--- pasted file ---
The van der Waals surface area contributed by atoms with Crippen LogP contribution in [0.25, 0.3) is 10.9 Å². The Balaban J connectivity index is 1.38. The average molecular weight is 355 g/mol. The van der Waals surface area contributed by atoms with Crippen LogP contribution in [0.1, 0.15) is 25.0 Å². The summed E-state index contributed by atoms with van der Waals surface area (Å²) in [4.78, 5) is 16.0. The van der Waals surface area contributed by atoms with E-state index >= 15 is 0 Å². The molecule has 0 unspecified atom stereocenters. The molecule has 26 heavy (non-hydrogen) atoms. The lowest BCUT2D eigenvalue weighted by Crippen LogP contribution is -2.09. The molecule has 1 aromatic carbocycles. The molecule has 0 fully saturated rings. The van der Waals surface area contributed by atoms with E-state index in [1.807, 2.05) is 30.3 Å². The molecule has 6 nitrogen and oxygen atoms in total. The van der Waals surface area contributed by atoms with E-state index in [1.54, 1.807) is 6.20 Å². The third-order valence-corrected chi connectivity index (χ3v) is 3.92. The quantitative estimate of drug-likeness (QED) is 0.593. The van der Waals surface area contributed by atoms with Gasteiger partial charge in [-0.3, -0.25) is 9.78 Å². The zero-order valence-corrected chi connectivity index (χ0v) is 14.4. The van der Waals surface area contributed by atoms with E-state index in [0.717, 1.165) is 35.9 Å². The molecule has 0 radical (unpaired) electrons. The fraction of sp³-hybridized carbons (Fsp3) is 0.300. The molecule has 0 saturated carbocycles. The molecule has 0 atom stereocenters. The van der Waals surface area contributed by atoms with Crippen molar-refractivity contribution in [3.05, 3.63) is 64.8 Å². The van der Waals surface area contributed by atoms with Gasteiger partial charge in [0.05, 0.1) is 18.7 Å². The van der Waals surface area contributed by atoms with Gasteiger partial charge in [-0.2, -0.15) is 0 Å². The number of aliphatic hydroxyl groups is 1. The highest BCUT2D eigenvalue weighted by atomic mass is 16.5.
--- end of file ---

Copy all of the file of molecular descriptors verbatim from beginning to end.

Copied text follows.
The van der Waals surface area contributed by atoms with Crippen LogP contribution in [0.25, 0.3) is 10.9 Å². The Balaban J connectivity index is 1.38. The average molecular weight is 355 g/mol. The van der Waals surface area contributed by atoms with Crippen LogP contribution in [0.1, 0.15) is 25.0 Å². The summed E-state index contributed by atoms with van der Waals surface area (Å²) in [4.78, 5) is 16.0. The van der Waals surface area contributed by atoms with E-state index >= 15 is 0 Å². The molecule has 0 unspecified atom stereocenters. The molecule has 26 heavy (non-hydrogen) atoms. The lowest BCUT2D eigenvalue weighted by Crippen LogP contribution is -2.09. The molecule has 1 aromatic carbocycles. The molecule has 0 fully saturated rings. The van der Waals surface area contributed by atoms with E-state index in [1.807, 2.05) is 30.3 Å². The molecule has 6 nitrogen and oxygen atoms in total. The van der Waals surface area contributed by atoms with E-state index in [1.54, 1.807) is 6.20 Å². The third-order valence-corrected chi connectivity index (χ3v) is 3.92. The quantitative estimate of drug-likeness (QED) is 0.593. The van der Waals surface area contributed by atoms with Gasteiger partial charge in [-0.3, -0.25) is 9.78 Å². The zero-order valence-corrected chi connectivity index (χ0v) is 14.4. The van der Waals surface area contributed by atoms with E-state index in [0.717, 1.165) is 35.9 Å². The molecule has 0 radical (unpaired) electrons. The fraction of sp³-hybridized carbons (Fsp3) is 0.300. The molecule has 0 saturated carbocycles. The molecule has 0 atom stereocenters. The van der Waals surface area contributed by atoms with Crippen molar-refractivity contribution in [3.05, 3.63) is 64.8 Å². The van der Waals surface area contributed by atoms with Gasteiger partial charge in [0.05, 0.1) is 18.7 Å². The van der Waals surface area contributed by atoms with Gasteiger partial charge in [-0.2, -0.15) is 0 Å². The number of aliphatic hydroxyl groups is 1. The highest BCUT2D eigenvalue weighted by atomic mass is 16.5.